A long-running dispute over wiretapping within an Indiana police department will continue and could go to trial, after city officials rejected a proposed agreement with officers who want to block the tapes’ release.
The South Bend Common Council on Monday unanimously voted to reject any settlement agreement that may have been reached in mediation, The South Bend Tribune reported. The legal battle had cost the city almost $2 million as of September.
Robert Palmer, the attorney representing the council, said both sides couldn’t reach an agreement on how to handle the tapes. He said that since compromise isn’t an option, the fate of the tapes will rest on whether the police department is found to have violated wiretap laws.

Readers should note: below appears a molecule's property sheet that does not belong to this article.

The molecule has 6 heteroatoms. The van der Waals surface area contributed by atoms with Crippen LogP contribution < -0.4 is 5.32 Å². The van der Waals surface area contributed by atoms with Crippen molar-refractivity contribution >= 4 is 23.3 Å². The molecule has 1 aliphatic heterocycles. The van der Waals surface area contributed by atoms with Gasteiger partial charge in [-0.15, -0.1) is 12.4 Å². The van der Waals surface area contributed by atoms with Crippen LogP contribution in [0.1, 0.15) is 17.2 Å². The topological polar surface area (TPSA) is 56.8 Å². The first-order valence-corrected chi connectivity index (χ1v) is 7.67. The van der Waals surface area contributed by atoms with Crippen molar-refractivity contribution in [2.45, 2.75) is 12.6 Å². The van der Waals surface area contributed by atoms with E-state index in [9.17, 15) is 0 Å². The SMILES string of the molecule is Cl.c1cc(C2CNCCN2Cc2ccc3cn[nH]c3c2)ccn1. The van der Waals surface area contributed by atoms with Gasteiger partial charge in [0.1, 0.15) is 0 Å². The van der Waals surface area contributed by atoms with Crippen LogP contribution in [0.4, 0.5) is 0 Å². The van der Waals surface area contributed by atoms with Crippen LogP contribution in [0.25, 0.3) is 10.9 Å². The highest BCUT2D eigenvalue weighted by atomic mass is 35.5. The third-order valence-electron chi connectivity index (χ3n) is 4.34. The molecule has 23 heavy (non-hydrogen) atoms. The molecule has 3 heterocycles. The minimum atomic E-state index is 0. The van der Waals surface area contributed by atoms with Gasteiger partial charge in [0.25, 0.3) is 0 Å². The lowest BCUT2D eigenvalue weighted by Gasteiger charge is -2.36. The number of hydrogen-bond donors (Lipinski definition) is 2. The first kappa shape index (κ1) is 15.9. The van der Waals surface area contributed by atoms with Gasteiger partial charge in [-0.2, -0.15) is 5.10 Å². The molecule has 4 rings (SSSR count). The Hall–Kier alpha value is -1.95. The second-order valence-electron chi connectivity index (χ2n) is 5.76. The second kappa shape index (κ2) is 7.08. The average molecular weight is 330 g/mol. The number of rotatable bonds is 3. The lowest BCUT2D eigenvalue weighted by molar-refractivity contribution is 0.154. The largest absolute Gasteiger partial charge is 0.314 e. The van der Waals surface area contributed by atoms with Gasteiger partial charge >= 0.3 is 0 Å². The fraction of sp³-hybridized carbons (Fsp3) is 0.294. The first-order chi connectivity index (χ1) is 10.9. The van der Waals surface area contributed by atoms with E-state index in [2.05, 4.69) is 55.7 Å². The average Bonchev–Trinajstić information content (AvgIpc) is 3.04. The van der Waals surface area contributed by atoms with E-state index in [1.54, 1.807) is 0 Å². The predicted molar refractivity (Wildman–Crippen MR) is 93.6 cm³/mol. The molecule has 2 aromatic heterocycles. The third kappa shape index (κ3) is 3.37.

The legal fight dates back to 2012, when the council issued a subpoena demanding Mayor Pete Buttigieg turn over the tapes. The mayor’s office refused to disclose the tapes, alleging they were made illegally because the officer whose department phone line was tapped wasn’t aware of the recording.
The police chief and department communications director made the recordings in 2010 and 2011. The contents of the recordings haven’t been made public, but a former police employee has said they include racist remarks and discussion of committing illegal acts.
The four officers who were recorded sued the city over the recordings. Three of the officers want to block the release of the tapes and have them destroyed without a trial. The city has until the end of January to respond to a motion.
If the judge denies the officers’ motion, the case will go to trial.